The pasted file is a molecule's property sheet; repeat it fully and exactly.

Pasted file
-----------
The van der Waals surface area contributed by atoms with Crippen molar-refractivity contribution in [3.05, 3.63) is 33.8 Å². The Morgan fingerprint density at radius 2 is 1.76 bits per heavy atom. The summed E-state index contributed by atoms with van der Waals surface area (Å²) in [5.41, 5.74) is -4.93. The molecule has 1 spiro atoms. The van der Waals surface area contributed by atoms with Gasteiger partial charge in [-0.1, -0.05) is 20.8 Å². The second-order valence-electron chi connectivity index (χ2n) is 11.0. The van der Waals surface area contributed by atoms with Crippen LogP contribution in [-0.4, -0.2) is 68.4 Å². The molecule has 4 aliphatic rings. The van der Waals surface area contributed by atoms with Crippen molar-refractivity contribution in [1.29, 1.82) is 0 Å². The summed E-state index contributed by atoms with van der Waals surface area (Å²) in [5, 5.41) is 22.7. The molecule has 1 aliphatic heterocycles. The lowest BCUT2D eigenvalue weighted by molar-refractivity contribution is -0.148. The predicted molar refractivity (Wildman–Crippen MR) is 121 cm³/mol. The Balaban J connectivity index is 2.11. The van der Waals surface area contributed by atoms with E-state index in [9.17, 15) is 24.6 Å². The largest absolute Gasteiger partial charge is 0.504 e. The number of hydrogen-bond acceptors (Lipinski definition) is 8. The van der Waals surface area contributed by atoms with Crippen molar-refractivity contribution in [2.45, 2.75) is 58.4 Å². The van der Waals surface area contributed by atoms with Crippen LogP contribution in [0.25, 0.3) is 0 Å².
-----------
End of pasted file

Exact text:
The van der Waals surface area contributed by atoms with Crippen molar-refractivity contribution in [3.05, 3.63) is 33.8 Å². The Morgan fingerprint density at radius 2 is 1.76 bits per heavy atom. The summed E-state index contributed by atoms with van der Waals surface area (Å²) in [5.41, 5.74) is -4.93. The molecule has 1 spiro atoms. The van der Waals surface area contributed by atoms with Gasteiger partial charge in [-0.1, -0.05) is 20.8 Å². The second-order valence-electron chi connectivity index (χ2n) is 11.0. The van der Waals surface area contributed by atoms with Crippen LogP contribution in [-0.4, -0.2) is 68.4 Å². The molecule has 4 aliphatic rings. The van der Waals surface area contributed by atoms with Crippen molar-refractivity contribution in [1.29, 1.82) is 0 Å². The summed E-state index contributed by atoms with van der Waals surface area (Å²) in [5, 5.41) is 22.7. The molecule has 1 aliphatic heterocycles. The lowest BCUT2D eigenvalue weighted by molar-refractivity contribution is -0.148. The predicted molar refractivity (Wildman–Crippen MR) is 121 cm³/mol. The Balaban J connectivity index is 2.11. The van der Waals surface area contributed by atoms with E-state index in [9.17, 15) is 24.6 Å². The largest absolute Gasteiger partial charge is 0.504 e. The number of hydrogen-bond acceptors (Lipinski definition) is 8. The van der Waals surface area contributed by atoms with Crippen molar-refractivity contribution in [2.45, 2.75) is 58.4 Å². The van der Waals surface area contributed by atoms with Crippen LogP contribution in [0.25, 0.3) is 0 Å².